In August 1998, Raymond and his wife planned a holiday to enjoy one of his favorite past times: riding motorcycles. Only three days into their journey, a car “jumped” a red traffic light and hit them head on. Raymond’s left leg was shattered, and worse yet, the next morning his wife noticed that he wasn’t making sense when talking. An emergency team was called in and in another challenging turn of events, his wife was soon after told that he was brain dead. Over the next two weeks, doctors asked Raymond’s wife to consider turning off his life support machine. She told them she could not. [continue reading…]

by Bill Gaventa, PFTW Project Consultant, and Erik Carter, Vanderbilt Kennedy Center UCEDD

How do most of us get our jobs, at least somewhere along our work lives? It is often through personal relationships and networking that we find out about openings. Or, in other words, social capital is often the pathway to work.

Congregations are among the most numerous and natural support organizations in the United States. In fact, there are over 300,000 local faith communities across a diversity of traditions. Who attends these faith communities? Your immediate answer might be a collection of people who share a common set of beliefs and commitments and have chosen a particular congregation as their spiritual home. But there is another way to look at this membership. Faith communities are also filled with employers and employees from throughout the surrounding community. It is comprised of people who have deep knowledge of and personal relationships throughout the community. Moreover, faith communities represent the largest source of donors and volunteers in the country. [continue reading…]

Leah Ilana Craig headshotIf you had asked the Leah Ilana of 2020 where she would be career wise, she likely wouldn’t have guessed learning about grant writing for nonprofits in a hands-on environment. My educational background is in history and my undergraduate internships and employment experiences are in libraries, archives, and museums. After graduating with my bachelor’s, I found myself in a variety of roles from touring with a children’s dance competition to wearing many hats at a start-up focused on personal empowerment and consulting.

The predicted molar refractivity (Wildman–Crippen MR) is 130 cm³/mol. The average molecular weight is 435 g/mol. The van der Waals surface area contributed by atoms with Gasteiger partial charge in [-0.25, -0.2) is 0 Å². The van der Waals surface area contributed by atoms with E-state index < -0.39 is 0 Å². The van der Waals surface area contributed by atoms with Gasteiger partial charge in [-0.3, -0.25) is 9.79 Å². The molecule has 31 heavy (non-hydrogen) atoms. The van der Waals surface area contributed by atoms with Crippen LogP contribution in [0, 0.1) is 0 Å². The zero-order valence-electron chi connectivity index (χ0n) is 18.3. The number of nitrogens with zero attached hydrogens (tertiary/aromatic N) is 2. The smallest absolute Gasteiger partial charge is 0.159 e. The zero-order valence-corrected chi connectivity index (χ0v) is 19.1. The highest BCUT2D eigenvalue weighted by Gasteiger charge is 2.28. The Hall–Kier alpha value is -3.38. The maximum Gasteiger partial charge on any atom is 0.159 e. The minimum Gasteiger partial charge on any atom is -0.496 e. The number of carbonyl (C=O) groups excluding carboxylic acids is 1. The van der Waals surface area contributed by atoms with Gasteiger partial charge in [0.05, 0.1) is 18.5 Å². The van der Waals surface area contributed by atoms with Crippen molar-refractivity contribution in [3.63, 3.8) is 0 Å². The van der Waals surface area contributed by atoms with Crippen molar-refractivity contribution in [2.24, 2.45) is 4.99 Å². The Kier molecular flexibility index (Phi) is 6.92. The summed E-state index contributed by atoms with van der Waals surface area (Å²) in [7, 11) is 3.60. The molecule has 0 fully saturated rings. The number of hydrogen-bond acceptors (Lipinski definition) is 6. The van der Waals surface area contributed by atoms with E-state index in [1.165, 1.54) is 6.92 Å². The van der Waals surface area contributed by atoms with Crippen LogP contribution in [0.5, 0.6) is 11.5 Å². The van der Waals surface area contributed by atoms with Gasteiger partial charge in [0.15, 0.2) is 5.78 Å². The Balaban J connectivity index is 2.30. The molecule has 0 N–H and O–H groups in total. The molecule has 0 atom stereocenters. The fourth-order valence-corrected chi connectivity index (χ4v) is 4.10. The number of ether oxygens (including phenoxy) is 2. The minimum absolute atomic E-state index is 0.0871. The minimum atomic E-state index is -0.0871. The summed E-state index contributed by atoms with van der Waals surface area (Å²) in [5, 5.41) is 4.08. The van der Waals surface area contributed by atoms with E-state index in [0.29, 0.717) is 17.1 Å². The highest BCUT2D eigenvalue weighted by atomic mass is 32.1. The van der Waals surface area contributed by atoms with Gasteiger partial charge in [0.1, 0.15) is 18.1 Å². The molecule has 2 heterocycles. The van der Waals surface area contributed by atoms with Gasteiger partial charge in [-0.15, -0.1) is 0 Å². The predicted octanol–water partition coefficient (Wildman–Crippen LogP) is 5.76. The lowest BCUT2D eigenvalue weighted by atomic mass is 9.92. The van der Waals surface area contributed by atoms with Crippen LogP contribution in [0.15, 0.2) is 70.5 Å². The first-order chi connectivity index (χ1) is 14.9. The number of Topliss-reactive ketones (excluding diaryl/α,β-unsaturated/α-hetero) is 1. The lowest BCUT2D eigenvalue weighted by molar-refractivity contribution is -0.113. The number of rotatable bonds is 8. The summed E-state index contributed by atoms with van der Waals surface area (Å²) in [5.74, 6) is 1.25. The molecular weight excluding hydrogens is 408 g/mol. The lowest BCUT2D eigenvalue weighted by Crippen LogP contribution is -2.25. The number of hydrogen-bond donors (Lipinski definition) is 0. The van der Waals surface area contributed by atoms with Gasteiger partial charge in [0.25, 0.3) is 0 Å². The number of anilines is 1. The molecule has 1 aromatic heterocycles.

No matter how polished I may look on paper, I have always been plagued with a crippling sense of imposter syndrome. Constantly doubting myself, I felt directionless by the time my chronic illnesses worsened after a bout of COVID in March 2020. So, joining the cohort of apprentices through RespectAbility’s National Leadership Program as a Jewish Nonprofit Management Apprentice felt like a dream come true. A dream that I still felt unworthy of. Moving through the program, I learned how to apply my natural talent for writing and skills learned in my MFA and slowly gained confidence in preparation for my entry to the nonprofit world. [continue reading…]

Charo Mato headshot

Charo Mato

New York, NY, October 6 – Charo Mato is an Argentinian filmmaker with hearing loss who graduated from the Image and Sound Design career in the University of Buenos Aires. She was a fellow of the Sundance Documentary Film Program with her first documentary film 8 Stories About My Hearing Loss, which premiered at 9° FIDBA and won Best Film at 9° Construir Cine. The film has premiered at the Buenos Aires International Documentary Film Festival (FIDBA), Santiago de Chile IFF (SANFIC), Vancouver IFF (VIFF) and won best film at the Construir Cine – Festival Internacional de Cine Sobre el Trabajo (International Labour Film Festival). She is also a recent graduate of the 2022 RespectAbility Entertainment Lab for Professionals with Disabilities.

In honor of Hispanic Heritage Month and the recent World Day of The Deaf, which was celebrated on September 26, I interviewed Charo about her recent film and her artistry in relationship to her multiple identities. [continue reading…]